So. How ’bout those Olympics, eh? Going back to Greece, where it all started, all those hundreds of years ago. Kicking it ‘old school’ — that’s sigma-chi-omega-omega-lambda ‘school’, of course. Or something.
Anyway, I’ve been watching the Athenian festivities when I’ve had time over the past couple of days. And besides the fact that reading the banners on TV is like deciphering the signs in a fraternity quad, it’s been a good time. Maybe you’re watching, too. Or maybe you don’t give a damn, and don’t know what the hell I’m talking about. Eh. At least I’m consistent.
I have to say, too, that the coverage this time around seems better than the last games. I mean, I like the ‘human interest’ angle as much as the next guy — which is approximately not at all — and the last Olympics were just awash with that crap. Honestly — we all know these people are making sacrifices to be there. Of course some of them have had tragedy in their lives, or have poor families, or got injured somewhere along the way, or had a tooth pulled once. We get it, we get it. And dammit, we appreciate it — you don’t have to shove every single tearjerking saga down our throats. Show some goddamned sports every once in a while.
So this time, it’s been better, in my estimation. There’s still a bit of the hyperbole going around — just today, I saw a piece on how two of the US womens’ beach volleyball players were cut by their old partners, and how one of the US gymnasts delivers pizzas to pay the rent (oh, the horror!), and how that Russian gymnast girl who looks like a duck is pretty much holding her team together.
And all of that is fine — just keep the sappy stuff short, and not too frequent, and you won’t hear me bitching. The real drama is on the court, or in the ring or gym or pool. So let’s keep it there, and keep the extraneous shit to the minimum it’ll take to keep the old folks and drama queens tuned in. I’ll meet you halfway here, NBC — I realize a network’s gotta eat, too.
Of course, the other nice thing is that we have these network conglomerates these days. So when NBC proper isn’t showing the main event stuff, you can always tune over to MSNBC or CNBC or Bravo (Bravo — who would have guessed?), to watch beach tiddlywinks or synchronized thumb-wrestling or championship gyro eating during the off hours. Which is also cool — that under-the-radar stuff is often more fun than the stuff we see every day, anyway. I’m thinking of staying up tonight to watch some water polo, in fact. Hell, even if just to see how they keep those horses afloat. That’s gonna be cool.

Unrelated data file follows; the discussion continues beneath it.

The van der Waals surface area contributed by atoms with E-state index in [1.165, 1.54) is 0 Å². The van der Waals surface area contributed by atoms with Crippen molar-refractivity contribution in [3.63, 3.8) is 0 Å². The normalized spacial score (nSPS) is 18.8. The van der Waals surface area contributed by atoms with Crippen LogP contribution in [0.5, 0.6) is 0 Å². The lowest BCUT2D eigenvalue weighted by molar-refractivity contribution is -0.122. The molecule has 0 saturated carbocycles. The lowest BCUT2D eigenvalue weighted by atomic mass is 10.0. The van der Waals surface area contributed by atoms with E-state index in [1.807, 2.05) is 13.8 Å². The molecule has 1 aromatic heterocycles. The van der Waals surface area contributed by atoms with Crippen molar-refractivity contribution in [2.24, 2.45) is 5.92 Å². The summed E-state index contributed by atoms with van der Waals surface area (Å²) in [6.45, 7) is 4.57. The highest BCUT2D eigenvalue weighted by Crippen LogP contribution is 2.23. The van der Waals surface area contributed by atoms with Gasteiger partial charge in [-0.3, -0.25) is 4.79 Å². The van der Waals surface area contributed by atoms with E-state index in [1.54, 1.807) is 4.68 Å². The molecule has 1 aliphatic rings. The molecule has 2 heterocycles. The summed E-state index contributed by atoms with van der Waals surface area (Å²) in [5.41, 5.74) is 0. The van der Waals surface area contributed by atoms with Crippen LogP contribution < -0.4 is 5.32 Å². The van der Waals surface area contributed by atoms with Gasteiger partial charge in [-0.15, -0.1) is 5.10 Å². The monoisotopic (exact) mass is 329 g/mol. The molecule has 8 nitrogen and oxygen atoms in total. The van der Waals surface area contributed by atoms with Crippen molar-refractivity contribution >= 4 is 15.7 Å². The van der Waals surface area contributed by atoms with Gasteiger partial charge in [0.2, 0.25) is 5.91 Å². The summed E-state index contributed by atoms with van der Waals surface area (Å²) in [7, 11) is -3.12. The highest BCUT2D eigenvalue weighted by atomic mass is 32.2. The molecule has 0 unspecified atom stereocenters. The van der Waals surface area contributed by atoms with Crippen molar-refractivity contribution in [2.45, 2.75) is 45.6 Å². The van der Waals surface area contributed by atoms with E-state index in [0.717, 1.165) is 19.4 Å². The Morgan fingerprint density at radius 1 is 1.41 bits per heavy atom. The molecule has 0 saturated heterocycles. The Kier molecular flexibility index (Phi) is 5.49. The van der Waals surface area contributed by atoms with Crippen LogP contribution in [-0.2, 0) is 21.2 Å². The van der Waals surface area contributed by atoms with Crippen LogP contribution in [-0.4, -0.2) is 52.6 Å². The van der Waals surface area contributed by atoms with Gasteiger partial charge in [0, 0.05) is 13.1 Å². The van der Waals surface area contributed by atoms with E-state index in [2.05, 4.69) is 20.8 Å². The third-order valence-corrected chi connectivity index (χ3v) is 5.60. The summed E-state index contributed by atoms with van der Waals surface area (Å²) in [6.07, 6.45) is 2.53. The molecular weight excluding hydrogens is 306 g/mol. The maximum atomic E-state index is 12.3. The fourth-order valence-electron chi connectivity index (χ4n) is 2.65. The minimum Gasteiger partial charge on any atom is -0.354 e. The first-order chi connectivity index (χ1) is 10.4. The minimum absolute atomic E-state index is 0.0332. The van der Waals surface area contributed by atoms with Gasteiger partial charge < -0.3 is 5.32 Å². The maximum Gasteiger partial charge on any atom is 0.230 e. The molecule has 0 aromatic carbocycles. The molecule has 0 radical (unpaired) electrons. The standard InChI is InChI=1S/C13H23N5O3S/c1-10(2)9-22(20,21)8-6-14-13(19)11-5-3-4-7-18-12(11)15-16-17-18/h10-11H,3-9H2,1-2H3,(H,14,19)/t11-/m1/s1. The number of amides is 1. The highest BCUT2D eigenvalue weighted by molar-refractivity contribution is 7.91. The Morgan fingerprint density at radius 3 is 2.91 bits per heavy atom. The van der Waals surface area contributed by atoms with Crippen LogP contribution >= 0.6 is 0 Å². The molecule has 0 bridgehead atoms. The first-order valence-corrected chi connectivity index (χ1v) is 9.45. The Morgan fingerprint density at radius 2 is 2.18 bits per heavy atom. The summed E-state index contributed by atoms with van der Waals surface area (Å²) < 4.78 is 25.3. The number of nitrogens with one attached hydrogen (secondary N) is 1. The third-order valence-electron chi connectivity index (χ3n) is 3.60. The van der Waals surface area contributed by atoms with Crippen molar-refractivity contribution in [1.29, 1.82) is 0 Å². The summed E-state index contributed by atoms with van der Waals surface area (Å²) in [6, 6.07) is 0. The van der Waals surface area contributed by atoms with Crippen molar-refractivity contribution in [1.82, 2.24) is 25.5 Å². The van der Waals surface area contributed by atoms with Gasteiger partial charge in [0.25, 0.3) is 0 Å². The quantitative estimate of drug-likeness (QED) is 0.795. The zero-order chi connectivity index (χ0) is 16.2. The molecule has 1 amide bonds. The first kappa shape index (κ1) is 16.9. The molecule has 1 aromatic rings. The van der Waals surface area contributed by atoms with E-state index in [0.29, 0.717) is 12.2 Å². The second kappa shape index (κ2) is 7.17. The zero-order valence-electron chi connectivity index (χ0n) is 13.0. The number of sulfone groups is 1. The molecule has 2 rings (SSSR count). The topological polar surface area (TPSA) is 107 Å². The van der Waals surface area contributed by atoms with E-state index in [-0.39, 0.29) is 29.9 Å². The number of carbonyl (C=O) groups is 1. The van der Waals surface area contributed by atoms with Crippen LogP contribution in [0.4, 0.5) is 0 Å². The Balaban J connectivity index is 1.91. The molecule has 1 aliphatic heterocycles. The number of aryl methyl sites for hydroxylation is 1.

Meanwhile, I’m just trying to find the few events that aren’t uncomfortable to look at. Honestly, with the female divers’ poky nipples, and the male swimmers bulging through those postage stamps they wear, and the scary little teenie gymnast girls gyrating into pretzels all over the place… in some events, there’s no safe place to look on the whole damned screen. Can’t we have some fencing or something, just to break up the anatomically-correctness of it all?
I thought of something else while I was watching today — all of these people work and train and practice for years to get to the games, right? But there’s such a huge difference in the actual time that these events take. Some of those races in swimming or track and field last a minute or less. How would it feel to work your ass off for four years, and then go to the Olympics, and *sppptttt*, sixty-odd seconds after you start, you’re done. If you’re lucky, you got a medal. Or at least raced in a semifinal or something, and get another sixty seconds in the spotlight. But for a lot of these people, it’s one-and-done; their Olympic moment is just that — a moment, literally. Get up for a bag of chips during the commercial break, and you might miss it completely.
On the other hand, you’ve got people competing in the decathlon over a handful of days, or doing gymnastics for a whole week — first in the prelims, then as a team, then alone for the gold. Hell, even the sucky ones get to fall off of five or six different apparati in the course of an evening. They spend at least an hour or two doing shit — some of those people in the pool races barely even get wet. Somehow, it doesn’t seem fair.
And don’t even bring the marathoners into it. Those wackos run for hours. And for no good reason, either — like a lion behind them, or a beer truck in front of them. But they’re guaranteed to spend the better part of the day competing in the Olympics, no matter what place they come in. I think we ought to find a way to do that for the sprinters, too, just to be equitable.
Anybody out there got any ideas on how to accomplish that? I’m fresh out, myself — right now, I’m a bit distracted by trying to watch womens’ gymnastics without looking at any of the girls’ asses. Some of them are safe, of course, but like half of them are underage, and I can’t tell any of them apart. So I’m thinking it’s best to just play it safe and avert my eyes throughout. Which makes actually seeing the Olympics a little tougher, but it does cut way down on the ‘dirty old man aura’ I’m trying to get rid of. Hey, now there’s an Olympic event I could compete in. And I wouldn’t have to wear those skimpy aerodynamic clothes to do it, either. I’ll work on that — look for me in 2008!Permalink | 1 Comment